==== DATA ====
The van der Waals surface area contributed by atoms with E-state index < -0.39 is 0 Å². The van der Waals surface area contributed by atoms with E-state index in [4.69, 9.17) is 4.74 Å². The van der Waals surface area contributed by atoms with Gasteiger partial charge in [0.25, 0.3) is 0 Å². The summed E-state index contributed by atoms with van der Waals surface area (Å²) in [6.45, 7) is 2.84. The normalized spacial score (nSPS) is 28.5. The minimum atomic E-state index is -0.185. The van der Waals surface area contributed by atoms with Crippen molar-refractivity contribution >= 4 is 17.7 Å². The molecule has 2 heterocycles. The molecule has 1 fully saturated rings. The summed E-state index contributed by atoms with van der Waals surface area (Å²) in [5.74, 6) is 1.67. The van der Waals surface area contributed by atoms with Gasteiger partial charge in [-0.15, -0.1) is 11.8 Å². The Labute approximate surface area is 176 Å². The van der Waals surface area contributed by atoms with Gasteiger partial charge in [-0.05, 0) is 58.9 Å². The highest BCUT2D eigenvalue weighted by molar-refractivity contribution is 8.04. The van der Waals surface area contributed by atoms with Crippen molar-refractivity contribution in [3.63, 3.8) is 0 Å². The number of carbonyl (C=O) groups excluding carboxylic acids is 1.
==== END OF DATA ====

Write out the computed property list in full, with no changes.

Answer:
The van der Waals surface area contributed by atoms with E-state index < -0.39 is 0 Å². The van der Waals surface area contributed by atoms with E-state index in [4.69, 9.17) is 4.74 Å². The van der Waals surface area contributed by atoms with Gasteiger partial charge in [0.25, 0.3) is 0 Å². The summed E-state index contributed by atoms with van der Waals surface area (Å²) in [6.45, 7) is 2.84. The normalized spacial score (nSPS) is 28.5. The minimum atomic E-state index is -0.185. The van der Waals surface area contributed by atoms with Crippen molar-refractivity contribution >= 4 is 17.7 Å². The molecule has 2 heterocycles. The molecule has 1 fully saturated rings. The summed E-state index contributed by atoms with van der Waals surface area (Å²) in [5.74, 6) is 1.67. The van der Waals surface area contributed by atoms with Gasteiger partial charge in [-0.15, -0.1) is 11.8 Å². The Labute approximate surface area is 176 Å². The van der Waals surface area contributed by atoms with Gasteiger partial charge in [-0.05, 0) is 58.9 Å². The highest BCUT2D eigenvalue weighted by molar-refractivity contribution is 8.04. The van der Waals surface area contributed by atoms with Crippen molar-refractivity contribution in [3.63, 3.8) is 0 Å². The number of carbonyl (C=O) groups excluding carboxylic acids is 1.